3 ways board games should inspire your 2014 PR goals

Games like Monopoly, Sorry and Concentration can do more than help you pass a cold afternoon in January. They can also provide inspiration for your PR New Year’s resolutions.

Can you believe it’s already 2014?

I hate to admit it, but it still feels like 2004 to me—or maybe I’m just regressing.

You can always count on the end of one year and the start of the next for a plethora of posts on communications resolutions, roundups, look backs, look aheads and other slate-cleaning thoughts.

Whenever I think of clean slates, I harken back to my fifth-grade teacher who, on the first day of class, held up a blank piece of paper and said whatever run-ins she may have had with any of us in the past didn’t matter anymore.

She began each new class with a tabula rasa. The 10-year-old me was glad she did.

That reminded me a bit of the board game Monopoly; a fresh start is equivalent to a get-out-of-jail-free card. I liked it.

A clean slate offers you the chance to change. It lets you clear your imagination for all the wonderful new things you want to learn, teach and do.

Communications insights and board games

In the spirit of the great tabula rasa of my youth, here are three things I’m adding to my own clean communications slate—er, screen—in 2014, in the form of kid’s board games:

1. Sorry

With the speed of our digital communications world, defensiveness and bad judgment are never good excuses. They often cause irreparable harm to reputations—reputations we’ve worked hard to build.

Don’t be like Rob Ford, the mayor of Toronto. In a crisis, step up early, accept responsibility for your actions, embrace the sincere apology and learn from your mistakes.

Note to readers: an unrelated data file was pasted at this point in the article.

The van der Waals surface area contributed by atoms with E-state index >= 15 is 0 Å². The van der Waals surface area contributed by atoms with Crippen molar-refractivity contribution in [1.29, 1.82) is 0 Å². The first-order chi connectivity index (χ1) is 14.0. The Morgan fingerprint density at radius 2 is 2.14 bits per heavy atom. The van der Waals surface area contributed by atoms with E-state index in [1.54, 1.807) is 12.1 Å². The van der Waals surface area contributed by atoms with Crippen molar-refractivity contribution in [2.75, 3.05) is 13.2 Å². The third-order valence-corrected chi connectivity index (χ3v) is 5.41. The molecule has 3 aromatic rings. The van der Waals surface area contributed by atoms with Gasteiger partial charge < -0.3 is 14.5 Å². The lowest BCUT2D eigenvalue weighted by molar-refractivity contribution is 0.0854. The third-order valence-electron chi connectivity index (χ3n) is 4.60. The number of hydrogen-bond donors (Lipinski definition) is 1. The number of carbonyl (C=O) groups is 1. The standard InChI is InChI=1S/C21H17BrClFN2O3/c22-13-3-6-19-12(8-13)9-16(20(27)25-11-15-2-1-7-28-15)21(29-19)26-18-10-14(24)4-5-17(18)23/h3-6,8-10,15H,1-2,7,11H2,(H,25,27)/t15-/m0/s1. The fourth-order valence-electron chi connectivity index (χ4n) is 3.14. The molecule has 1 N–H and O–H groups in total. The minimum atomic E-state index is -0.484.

2. Concentration

It’s easy to piddle away time on social media—that is, endlessly flit from one thing to the next without accomplishing a heck of a lot. We’re all guilty of constant partial attention, but if we want to accomplish anything significant, let’s give our full attention to the tasks at hand. It’s amazing what we can accomplish in 30 focused minutes and a schedule.

3. Etch-a-Scrabble

This one doesn’t exist yet. I’m using it as a metaphor for becoming as good at telling stories with pictures as I am with words. Communication uses all the senses. Rather than adopting a visual versus verbal mindset, we should integrate photography and video with our writing skills. Or, if you’re not a particularly strong writer, visual mediums offer a whole slew of opportunities.

What games would you add to your communications slate in 2014? Why?

Martin Waxman is executive vice president for Thornley Fallis. A version of this article originally appeared on Spin Sucks.

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Topics: PR

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